Key Biscayne, incorporated in 1991, is an island connected to Miami via the Rickenbacker Causeway, which lies south of Miami Beach and southeast of Downtown Miami.
The Village of Key Biscayne is a gorgeous island community comprised of businesses, beautiful beaches, parks, a historic lighthouse, residences, condos, and it is where many families from around the world call home.
Bill Baggs Cape Florida State Park is a 1.25 mile stretch of white sand beach, rated as one of the top 15 beaches in America for the past 10 years by Dr. Beach. The historic landmark, the Cape Florida Lighthouse, built-in 1825, is the oldest building in South Florida. It served as a navigational aid, and in 1836, the site of an Indian War, when Indians attacked and burned the lighthouse during the Seminole Wars. The Park has two restaurants, the Boater’s Grill which overlooks the docks of No-Name Harbor, a peaceful cove at the tip of the island, and is open at night. The Lighthouse Grill is right on the beach for that wonderful tropical island atmosphere. Beach chairs, umbrellas, bicycles, hydro bikes, and ocean kayaks are available for rental.
Crandon Beach Park is on a three-mile stretch of white sand beach with a sandbar for wading. Crandon Beach has been named one of the best beaches in America by a number of magazines including “Family Fun” and “Parenting”.
The Crandon Golf Course is a beautiful and exciting par 72 course on Biscayne Bay, which has hosted many major championship tour events over the years. The Course, with its intriguing design and a spectacular view of the Miami skyline, has challenged golf legends such as Arnold Palmer, Gary Player, Chi Chi Rodriguez, and Lee Trevino. Built around nature, the lush and thick tropical vegetation of palms, wild grasses, sea grape trees, twisted mangroves, the cool ocean breezes, the sights of egrets, ibises, and iguanas are all part of the “course”. After a great day of golf, head over to the Links Restaurant and Clubhouse, or relax at the course-side restaurant for a cold drink and light fare.
The Crandon Park Tennis Center and Stadium is home to the annual Sony Ericcson Open, a 12-day tournament featuring the top 100 men and women players in the world, televised worldwide, and considered to be the “Fifth” Grand Slam tennis tournament.
Beginning in August or September every year, many sea turtles lay their eggs on the beaches of Key Biscayne. Upon returning to the sea, the area is then cordoned off with stakes and yellow tape to protect the nests. Crandon Park has an Eco Adventure educational turtle program with an Environmentalist who will allow visitors to get up close and see the hatchlings
Because of its island location on Biscayne Bay and the Atlantic Ocean, Key Biscayne offers numerous luxurious, sophisticated, waterfront condos with the most stunning views of the Miami skyline, and the sparkling, turquoise waters that surround the island. It is complete with fine dining, and with the addition of the splendid and magnificent Ritz Carlton Resort on Key Biscayne.
Quiet, elegant, grand, beautiful, a secret getaway, a tranquil retreat, we invite you to see why Key Biscayne is a tropical island paradise like no other.
Miami Beach is an oceanfront resort city in Miami-Dade County, Florida, located on a barrier island between Biscayne Bay and the Atlantic Ocean. Incorporated in 1915, Miami Beach has been one of the most loved and famous destinations, and on every list of best beaches in America and the world for over a century.
In 1979, the Art Deco District in Miami Beach, with the largest collection of Art Deco architecture in the world comprising homes, apartments, hotels, and structures, was listed on the National Register of Historic Places. Former interior designer, Barbara Capitman, who led the movement to preserve the Art Deco District’s architectural heritage, now has a street named in her honor in the District.
Besides its Art Deco fame, Miami Beach is more recognized as a world premiere hot spot. This includes the sun-filled daytime activities and glamorous, glitzy, and pulsating nightlife in the South Beach or SoBe area at the southernmost point, and the numerous popular beach resorts and fine restaurants known to attract the rich and famous, celebrities, dignitaries, presidents, and entertainers through the decades.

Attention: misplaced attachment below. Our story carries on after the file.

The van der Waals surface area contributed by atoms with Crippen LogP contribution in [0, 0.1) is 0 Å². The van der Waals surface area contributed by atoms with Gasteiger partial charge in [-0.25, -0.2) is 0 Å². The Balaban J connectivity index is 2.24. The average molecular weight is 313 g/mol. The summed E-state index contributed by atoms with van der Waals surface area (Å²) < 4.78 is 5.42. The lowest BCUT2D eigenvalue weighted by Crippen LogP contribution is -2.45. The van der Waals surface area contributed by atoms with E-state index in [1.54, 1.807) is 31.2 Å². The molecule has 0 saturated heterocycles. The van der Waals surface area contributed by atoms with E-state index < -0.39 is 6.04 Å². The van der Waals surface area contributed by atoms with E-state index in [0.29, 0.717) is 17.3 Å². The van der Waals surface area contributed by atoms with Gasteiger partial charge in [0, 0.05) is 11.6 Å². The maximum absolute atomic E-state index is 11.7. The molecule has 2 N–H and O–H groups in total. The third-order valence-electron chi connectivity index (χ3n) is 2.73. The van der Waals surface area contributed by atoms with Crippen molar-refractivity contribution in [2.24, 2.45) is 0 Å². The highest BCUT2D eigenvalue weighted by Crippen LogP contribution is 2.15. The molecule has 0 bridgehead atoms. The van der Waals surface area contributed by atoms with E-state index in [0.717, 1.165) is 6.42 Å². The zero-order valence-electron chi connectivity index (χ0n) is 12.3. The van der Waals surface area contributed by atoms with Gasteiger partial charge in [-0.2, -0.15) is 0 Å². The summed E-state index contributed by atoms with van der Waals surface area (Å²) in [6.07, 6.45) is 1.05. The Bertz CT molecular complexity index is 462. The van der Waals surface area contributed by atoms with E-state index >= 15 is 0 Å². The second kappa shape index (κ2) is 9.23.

Espanola Way, which runs from Collins to Pennsylvania Avenue, was conceived in 1925 as “The Historic Spanish Village”. It is modeled after the romantic Mediterranean villages found in Spain and France, and today consists of art galleries, restaurants and quirky shops.
Lincoln Road is an open-air, popular, pedestrian mall, located between 16th Street and 17th Street, with both sides lined with boutiques, trendy shops, cafes, restaurants, and nightclubs.
With too many to mention, a few of the famous dining experiences on Miami Beach are at Joe’s Stone Crabs, Prime 112, Smith &Wollensky’s Steak House, The Setai, The Clevelander, and the 24-hour News Café This Ocean Drive landmark is a favorite any time of day, from its sidewalk dining to people-watching simply enjoying the ocean breezes.
From Lummus Park at night, located on Ocean Drive from 5th Street to 15th Street, is a beautiful view of the Art Deco hotels along Ocean Drive with their antique-lit neon signs and designs.
With over seven miles of white sand beaches, three golf courses, 20 parks, arts, dining, and nightlife, Miami Beach has boasted for decades about its rich history of being the world’s elite playground, from the Rat Pack to Versace, for socialites, sun worshippers, art enthusiasts, shopaholics, and a constant stream of visitors arriving annually from all corners of the world. As the most desirable destination to own a luxury home or condo, or just visit, Miami Beach is a tropical paradise you will never want to leave.
Several communities exist within Miami Beach, many of which are private, gated, exclusive, man-made islands, such as Palm Island, Hibiscus Island, La Gorce Islands, Sunset Islands, Venetian Islands, and Star Island, home of many celebrities, entertainers, and corporate leaders.
Though located in the heart of Miami, Coconut Grove provides locals and tourists with a chance to escape from the dynamic city life and enjoy serene ambiance. Known as Miami’s oldest neighborhood, The Grove as locals frequently refer to it, has been recognized for its charming tree-lined streets, vibrant ethnic eateries, and hippie coffee spots. With a mix of residential and business areas surrounded by lush greeneries and breathtaking water views, the Grove feels like a city on its own.